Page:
Sometime this spring or summer, some shiftless suburbanite will be dragged into court in shackles and put before a judge, charged with the despicable offence of spraying a banned pesticide upon his or her lawn or garden.
It could happen in any one of the seven provinces — Quebec, Ontario, Alberta, P.E.I., Nova Scotia, New Brunswick and Newfoundland (and Labrador) — that have declared the domestic use of pesticides illegal.
It could happen in any one of the multitudinous municipalities, including St. John’s, whose elected officials have ruled that to spray pesticides on a lawn or garden is to poison the Earth and endanger generations yet unborn.
Hopefully, for the sake of drama and entertainment value, the poor embattled suburbanite will have a lawyer who is eager to lambaste the ecocrats for their shoddy logic, incessant fear mongering and limitless willingness to boss other people around.
The lawyer could do well to submit Exhibit A: the report released earlier this month by a British Columbia legislative committee tasked with examining whether B.C. should follow the lead of other provinces and ban the cosmetic use of pesticides. The committee’s short answer: no.
Far be it from me to tell any lawyer how to defend his or her alleged perp, but a good start would be to quote from page 53 of the report by B.C.’s special committee on cosmetic pesticides: “The committee concluded that despite the intensity of arguments in favour of a ban on the cosmetic use of pesticides and a general misunderstanding of the risks associated with chemicals, there is insufficient scientific evidence to support a province-wide ban on pesticides for cosmetic use. The majority of the committee supports using science-based evidence and will not restrict access to products that are approved for safe use in Canada.”
“Your Honour,” the lawyer could well surmise, “politicians will never let the facts get in the way of a good ban.”
Another quote, from page 47 of the B.C. report: “From our perspective, the scientific evidence does not, at this time, warrant preventing British Columbians from buying and using approved domestic-class pesticides for lawn and garden care. In other words, we are not prepared to say to consumers, ‘You can no longer go into any store, under any circumstances, and buy 2,4-D.’”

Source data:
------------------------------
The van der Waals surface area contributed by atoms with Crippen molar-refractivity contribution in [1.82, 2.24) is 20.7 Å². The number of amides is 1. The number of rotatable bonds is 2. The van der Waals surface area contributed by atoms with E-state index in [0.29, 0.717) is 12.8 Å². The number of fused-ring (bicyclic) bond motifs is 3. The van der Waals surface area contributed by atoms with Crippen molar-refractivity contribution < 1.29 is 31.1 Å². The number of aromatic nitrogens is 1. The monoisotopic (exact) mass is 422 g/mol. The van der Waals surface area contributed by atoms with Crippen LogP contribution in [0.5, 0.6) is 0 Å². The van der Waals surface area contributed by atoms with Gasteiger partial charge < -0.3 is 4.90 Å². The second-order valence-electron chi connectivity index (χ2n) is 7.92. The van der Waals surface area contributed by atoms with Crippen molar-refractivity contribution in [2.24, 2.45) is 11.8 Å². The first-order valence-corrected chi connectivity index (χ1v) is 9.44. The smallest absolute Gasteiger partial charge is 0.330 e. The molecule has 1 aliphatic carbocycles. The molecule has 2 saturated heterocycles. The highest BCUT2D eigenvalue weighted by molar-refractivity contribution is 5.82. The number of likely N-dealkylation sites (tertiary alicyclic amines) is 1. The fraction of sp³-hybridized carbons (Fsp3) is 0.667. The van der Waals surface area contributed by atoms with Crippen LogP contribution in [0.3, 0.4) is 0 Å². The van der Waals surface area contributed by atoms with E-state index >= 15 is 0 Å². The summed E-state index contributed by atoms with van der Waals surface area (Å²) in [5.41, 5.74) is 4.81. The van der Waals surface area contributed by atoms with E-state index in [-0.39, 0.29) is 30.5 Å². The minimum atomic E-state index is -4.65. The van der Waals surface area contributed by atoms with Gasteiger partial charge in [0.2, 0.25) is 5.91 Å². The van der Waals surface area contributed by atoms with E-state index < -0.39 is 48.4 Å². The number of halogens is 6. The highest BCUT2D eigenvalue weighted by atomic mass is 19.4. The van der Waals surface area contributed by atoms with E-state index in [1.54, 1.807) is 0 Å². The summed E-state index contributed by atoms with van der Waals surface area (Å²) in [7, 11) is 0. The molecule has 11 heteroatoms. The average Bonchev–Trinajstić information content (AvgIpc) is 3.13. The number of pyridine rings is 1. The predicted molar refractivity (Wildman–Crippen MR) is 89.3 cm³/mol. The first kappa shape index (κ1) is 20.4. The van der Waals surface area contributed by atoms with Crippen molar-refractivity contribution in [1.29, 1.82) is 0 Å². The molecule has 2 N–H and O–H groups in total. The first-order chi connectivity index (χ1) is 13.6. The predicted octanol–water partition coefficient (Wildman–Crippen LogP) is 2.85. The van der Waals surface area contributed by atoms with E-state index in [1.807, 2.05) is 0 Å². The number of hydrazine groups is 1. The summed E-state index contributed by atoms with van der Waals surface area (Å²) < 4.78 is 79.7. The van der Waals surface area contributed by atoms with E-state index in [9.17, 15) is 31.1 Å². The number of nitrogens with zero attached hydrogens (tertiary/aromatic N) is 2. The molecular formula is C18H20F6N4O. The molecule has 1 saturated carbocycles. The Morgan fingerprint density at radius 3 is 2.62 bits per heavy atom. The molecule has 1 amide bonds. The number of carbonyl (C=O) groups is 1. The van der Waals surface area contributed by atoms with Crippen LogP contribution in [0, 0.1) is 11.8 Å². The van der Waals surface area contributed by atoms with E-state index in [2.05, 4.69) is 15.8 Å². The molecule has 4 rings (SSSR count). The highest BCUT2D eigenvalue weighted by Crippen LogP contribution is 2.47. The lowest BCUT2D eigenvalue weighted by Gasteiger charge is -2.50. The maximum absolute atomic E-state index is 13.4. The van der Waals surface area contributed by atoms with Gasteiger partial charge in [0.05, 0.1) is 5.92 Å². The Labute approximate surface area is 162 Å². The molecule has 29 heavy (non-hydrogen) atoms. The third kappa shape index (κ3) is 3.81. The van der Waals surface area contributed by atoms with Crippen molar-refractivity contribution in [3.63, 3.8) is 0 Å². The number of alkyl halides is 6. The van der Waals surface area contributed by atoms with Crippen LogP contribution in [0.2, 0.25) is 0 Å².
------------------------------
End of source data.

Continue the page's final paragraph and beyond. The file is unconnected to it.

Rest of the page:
The 2,4-D referred to, of course, is the herbicide dichlorophenoxyacetic acid, the superstar/chief villain of the domestic pesticides controversy.
The suburbanite’s lawyer will face a tougher task if his/her client has a jury trial. Those 12 people will likely have been exposed to the toxic effects of years of propaganda by ecocrats. (“Pesticides poison future generations,” etc.) The alleged perp’s lawyer will have to reach for some heavier artillery and aim for overkill, so to speak.
Exhibit B: the April 10 ruling by the U.S. Environmental Protection Agency (EPA) that there is no scientific basis on which to ban the domestic use of 2,4-D.
The EPA determined 2,4-D is not a threat to human health, the environment or wildlife.
Its conclusion was a response to a request by the Natural Resources Defense Council to have 2,4-D banned in the U.S. The council is an environmental group based in New York City, and has 1.3 million members. That’s a lot of people not spraying dandelions.
The lawyer could also mention, in more than an offhand way, the World Health Organization has maintained for more than 15 years that 2,4-D is not a threat to human health, does not cause cancer and does not imperil future generations.
Even so, the law is the law. The alleged perp could still be found guilty.
Brian Jones is a desk editor at
The Telegram. He can be reached by email at firstname.lastname@example.org.